Lucy Moore - Anything Goes
This is an exhilarating portrait of the era of invention, glamour and excess from one of the brightest young stars of mainstream history writing. Bracketed by the catastrophes of the Great War and the Wall Street Crash, the 1920s was a time of fear and hedonism. The decade glittered with seduction: jazz, flappers, wild all-night parties, the birth of Hollywood, and a glamorous gangster-led crime scene forced to flourish under prohibition. It was punctuated by terrifying events—the political show trials of Sacco and Vanzetti; the huge march down Washington DC's Pennsylvania Avenue by the Ku Klux Klan—and produced a glittering array of artists, musicians and film stars, from F. Scott Fitzgerald to Bessie Smith to Charlie Chaplin. Here, Lucy Moore interweaves the most compelling stories of the people and events that characterized the decade to produce a gripping account of an often-overlooked period. In doing so, she demonstrates that the jazz age was far more than just 'between wars'; it was an epoch of passion and change—an age, she observes, that was not unlike our own. The world she evokes is one of effortless allure and terrifying drama: a world that was desperate to escape itself.
Dean King - The Feud: The Hatfields and McCoys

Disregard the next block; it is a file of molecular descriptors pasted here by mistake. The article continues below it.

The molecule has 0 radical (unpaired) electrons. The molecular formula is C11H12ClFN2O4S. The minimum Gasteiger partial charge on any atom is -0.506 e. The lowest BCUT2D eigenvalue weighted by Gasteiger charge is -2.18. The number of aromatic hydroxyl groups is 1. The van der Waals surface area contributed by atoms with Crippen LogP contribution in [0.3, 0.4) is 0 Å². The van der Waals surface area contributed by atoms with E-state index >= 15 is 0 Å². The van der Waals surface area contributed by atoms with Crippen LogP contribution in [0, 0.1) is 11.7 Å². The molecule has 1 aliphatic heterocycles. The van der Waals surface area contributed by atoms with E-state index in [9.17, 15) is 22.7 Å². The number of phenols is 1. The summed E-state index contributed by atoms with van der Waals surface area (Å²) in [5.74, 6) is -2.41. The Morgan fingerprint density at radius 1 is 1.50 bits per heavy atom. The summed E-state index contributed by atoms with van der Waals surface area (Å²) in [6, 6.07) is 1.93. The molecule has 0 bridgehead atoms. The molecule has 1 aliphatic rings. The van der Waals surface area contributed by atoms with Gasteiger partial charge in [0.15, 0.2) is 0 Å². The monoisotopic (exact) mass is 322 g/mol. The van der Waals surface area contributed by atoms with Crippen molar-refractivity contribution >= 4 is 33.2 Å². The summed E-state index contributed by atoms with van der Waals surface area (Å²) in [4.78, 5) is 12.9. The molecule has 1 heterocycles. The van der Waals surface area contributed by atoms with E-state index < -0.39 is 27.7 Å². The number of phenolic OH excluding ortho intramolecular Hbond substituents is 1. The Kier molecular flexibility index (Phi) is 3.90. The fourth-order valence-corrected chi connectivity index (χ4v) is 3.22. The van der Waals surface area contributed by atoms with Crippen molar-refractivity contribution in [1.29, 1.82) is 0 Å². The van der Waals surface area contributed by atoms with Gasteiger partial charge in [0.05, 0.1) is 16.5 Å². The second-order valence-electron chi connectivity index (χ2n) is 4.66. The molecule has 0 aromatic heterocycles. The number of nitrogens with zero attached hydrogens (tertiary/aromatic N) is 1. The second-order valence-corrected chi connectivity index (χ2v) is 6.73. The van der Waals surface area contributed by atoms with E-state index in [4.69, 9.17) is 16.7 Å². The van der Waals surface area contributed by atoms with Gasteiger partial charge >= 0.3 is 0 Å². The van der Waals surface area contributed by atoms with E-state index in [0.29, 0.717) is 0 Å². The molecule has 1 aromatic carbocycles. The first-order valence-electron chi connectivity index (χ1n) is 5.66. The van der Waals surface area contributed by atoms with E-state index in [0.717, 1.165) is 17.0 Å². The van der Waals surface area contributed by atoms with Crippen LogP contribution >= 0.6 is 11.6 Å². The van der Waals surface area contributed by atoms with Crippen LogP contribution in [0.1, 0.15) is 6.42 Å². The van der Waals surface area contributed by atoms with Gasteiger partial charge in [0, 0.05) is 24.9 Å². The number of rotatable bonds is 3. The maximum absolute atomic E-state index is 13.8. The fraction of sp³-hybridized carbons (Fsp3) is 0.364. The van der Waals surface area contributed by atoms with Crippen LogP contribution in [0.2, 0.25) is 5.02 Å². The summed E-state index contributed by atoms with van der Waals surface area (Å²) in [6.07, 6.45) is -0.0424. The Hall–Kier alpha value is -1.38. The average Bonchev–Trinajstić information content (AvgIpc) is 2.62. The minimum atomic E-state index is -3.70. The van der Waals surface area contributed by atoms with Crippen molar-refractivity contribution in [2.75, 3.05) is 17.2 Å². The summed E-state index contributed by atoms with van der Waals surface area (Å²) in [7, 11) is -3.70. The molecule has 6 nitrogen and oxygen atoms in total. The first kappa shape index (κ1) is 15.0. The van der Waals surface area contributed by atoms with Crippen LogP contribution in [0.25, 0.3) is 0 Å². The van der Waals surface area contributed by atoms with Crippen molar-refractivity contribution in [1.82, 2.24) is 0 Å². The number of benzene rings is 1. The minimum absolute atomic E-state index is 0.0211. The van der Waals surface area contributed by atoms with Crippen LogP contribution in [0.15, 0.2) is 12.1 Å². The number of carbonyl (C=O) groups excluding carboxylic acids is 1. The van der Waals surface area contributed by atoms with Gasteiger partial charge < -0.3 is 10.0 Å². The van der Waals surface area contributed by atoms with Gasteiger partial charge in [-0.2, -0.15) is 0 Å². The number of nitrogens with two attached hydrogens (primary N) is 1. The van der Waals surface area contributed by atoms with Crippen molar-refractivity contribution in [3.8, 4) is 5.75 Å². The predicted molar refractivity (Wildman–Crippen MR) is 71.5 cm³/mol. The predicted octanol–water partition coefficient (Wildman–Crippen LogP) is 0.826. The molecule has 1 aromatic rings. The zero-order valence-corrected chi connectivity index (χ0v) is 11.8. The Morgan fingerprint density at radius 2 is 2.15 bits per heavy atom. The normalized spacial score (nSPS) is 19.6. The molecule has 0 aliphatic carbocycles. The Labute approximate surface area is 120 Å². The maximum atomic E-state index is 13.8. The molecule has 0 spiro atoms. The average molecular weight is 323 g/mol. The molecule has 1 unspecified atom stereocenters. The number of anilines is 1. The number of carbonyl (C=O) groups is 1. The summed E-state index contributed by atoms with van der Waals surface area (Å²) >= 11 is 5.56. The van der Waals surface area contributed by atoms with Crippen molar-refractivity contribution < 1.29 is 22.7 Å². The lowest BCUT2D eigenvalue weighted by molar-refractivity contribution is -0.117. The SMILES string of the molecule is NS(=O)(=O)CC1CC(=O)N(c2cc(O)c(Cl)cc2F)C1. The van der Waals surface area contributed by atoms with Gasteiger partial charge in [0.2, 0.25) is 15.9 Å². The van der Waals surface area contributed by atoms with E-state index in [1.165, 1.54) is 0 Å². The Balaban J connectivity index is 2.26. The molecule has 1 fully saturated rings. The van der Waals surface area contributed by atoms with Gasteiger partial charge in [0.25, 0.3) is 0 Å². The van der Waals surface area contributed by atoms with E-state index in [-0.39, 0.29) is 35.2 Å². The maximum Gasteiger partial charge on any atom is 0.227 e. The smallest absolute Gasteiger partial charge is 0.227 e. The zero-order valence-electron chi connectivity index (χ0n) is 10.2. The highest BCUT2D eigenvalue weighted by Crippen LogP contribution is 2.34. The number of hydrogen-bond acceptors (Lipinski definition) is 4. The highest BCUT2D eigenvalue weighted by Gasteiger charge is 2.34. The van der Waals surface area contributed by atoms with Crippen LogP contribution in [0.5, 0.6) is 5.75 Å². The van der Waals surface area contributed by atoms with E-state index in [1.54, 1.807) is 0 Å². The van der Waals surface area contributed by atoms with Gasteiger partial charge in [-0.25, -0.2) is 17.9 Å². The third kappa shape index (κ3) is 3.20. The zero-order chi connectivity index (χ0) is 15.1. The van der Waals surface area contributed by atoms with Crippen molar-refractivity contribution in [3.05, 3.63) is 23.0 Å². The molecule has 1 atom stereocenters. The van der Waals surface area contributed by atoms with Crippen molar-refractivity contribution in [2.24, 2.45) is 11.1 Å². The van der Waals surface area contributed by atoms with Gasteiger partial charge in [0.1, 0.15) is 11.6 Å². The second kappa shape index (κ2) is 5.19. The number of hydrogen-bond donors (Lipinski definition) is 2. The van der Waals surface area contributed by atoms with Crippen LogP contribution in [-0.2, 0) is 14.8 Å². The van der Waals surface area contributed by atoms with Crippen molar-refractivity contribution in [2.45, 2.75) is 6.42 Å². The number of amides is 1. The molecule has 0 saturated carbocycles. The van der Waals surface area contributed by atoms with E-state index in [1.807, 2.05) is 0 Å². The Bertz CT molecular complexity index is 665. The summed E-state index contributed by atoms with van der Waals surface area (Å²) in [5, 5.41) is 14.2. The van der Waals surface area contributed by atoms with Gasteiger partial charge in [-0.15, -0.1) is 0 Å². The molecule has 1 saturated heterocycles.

For more than a century, the enduring feud between the Hatfields and the McCoys has been American shorthand for passionate, unyielding, and even violent confrontation. Yet despite numerous articles, books, television shows, and feature films, nobody has ever told the in-depth true story of this legendarily fierce-and far-reaching-clash in the heart of Appalachia. Drawing upon years of original research, including the discovery of previously lost and ignored documents and interviews with relatives of both families, bestselling author Dean King finally gives us the full, unvarnished tale, one vastly more enthralling than the myth. Unlike previous accounts, King's begins in the mid-nineteenth century, when the Hatfields and McCoys lived side-by-side in relative harmony. Theirs was a hardscrabble life of farming and hunting, timbering and moonshining-and raising large and boisterous families-in the rugged hollows and hills of Virginia and Kentucky. Cut off from much of the outside world, these descendants of Scots-Irish and English pioneers spoke a language many Americans would find hard to understand. Yet contrary to popular belief, the Hatfields and McCoys were established and influential landowners who had intermarried and worked together for decades. When the Civil War came, and the outside world crashed into their lives, family members were forced to choose sides. After the war, the lines that had been drawn remained-and the violence not only lived on but became personal. By the time the fury finally subsided, a dozen family members would be in the grave. The hostilities grew to be a national spectacle, and the cycle of killing, kidnapping, stalking by bounty hunters, and skirmishing between governors spawned a legal battle that went all the way to the United States Supreme Court and still influences us today. Filled with bitter quarrels, reckless affairs, treacherous betrayals, relentless mercenaries, and courageous detectives, THE FEUD is the riveting story of two frontier families struggling for survival within the narrow confines of an unforgiving land. It is a formative American tale, and in it, we see the reflection of our own family bonds and the lengths to which we might go in order to defend our honor, our loyalties, and our livelihood.